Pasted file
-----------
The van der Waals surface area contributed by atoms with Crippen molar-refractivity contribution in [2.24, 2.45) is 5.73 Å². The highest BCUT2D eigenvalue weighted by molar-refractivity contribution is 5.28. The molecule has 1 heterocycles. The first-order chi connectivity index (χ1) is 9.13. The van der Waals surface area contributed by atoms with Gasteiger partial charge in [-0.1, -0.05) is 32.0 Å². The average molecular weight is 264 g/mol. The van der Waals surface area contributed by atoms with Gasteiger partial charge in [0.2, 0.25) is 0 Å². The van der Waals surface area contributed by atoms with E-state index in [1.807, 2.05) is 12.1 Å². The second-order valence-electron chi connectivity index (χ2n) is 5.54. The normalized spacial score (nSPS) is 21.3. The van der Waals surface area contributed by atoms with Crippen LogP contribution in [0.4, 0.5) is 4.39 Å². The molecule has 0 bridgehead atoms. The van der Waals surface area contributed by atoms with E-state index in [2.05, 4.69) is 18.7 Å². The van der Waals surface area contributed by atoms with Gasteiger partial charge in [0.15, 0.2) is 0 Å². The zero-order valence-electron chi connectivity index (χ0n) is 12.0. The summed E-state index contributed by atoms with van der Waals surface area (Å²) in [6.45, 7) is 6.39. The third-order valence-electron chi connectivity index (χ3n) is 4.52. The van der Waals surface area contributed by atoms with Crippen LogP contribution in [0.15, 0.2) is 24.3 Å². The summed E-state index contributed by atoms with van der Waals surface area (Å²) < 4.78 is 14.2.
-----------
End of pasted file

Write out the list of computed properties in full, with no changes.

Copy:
The van der Waals surface area contributed by atoms with Crippen molar-refractivity contribution in [2.24, 2.45) is 5.73 Å². The highest BCUT2D eigenvalue weighted by molar-refractivity contribution is 5.28. The molecule has 1 heterocycles. The first-order chi connectivity index (χ1) is 9.13. The van der Waals surface area contributed by atoms with Gasteiger partial charge in [-0.1, -0.05) is 32.0 Å². The average molecular weight is 264 g/mol. The van der Waals surface area contributed by atoms with Gasteiger partial charge in [0.2, 0.25) is 0 Å². The van der Waals surface area contributed by atoms with E-state index in [1.807, 2.05) is 12.1 Å². The second-order valence-electron chi connectivity index (χ2n) is 5.54. The normalized spacial score (nSPS) is 21.3. The van der Waals surface area contributed by atoms with Crippen LogP contribution in [0.4, 0.5) is 4.39 Å². The molecule has 0 bridgehead atoms. The van der Waals surface area contributed by atoms with E-state index in [2.05, 4.69) is 18.7 Å². The van der Waals surface area contributed by atoms with Gasteiger partial charge in [0.15, 0.2) is 0 Å². The zero-order valence-electron chi connectivity index (χ0n) is 12.0. The summed E-state index contributed by atoms with van der Waals surface area (Å²) in [6.45, 7) is 6.39. The third-order valence-electron chi connectivity index (χ3n) is 4.52. The van der Waals surface area contributed by atoms with Crippen LogP contribution in [0.15, 0.2) is 24.3 Å². The summed E-state index contributed by atoms with van der Waals surface area (Å²) < 4.78 is 14.2.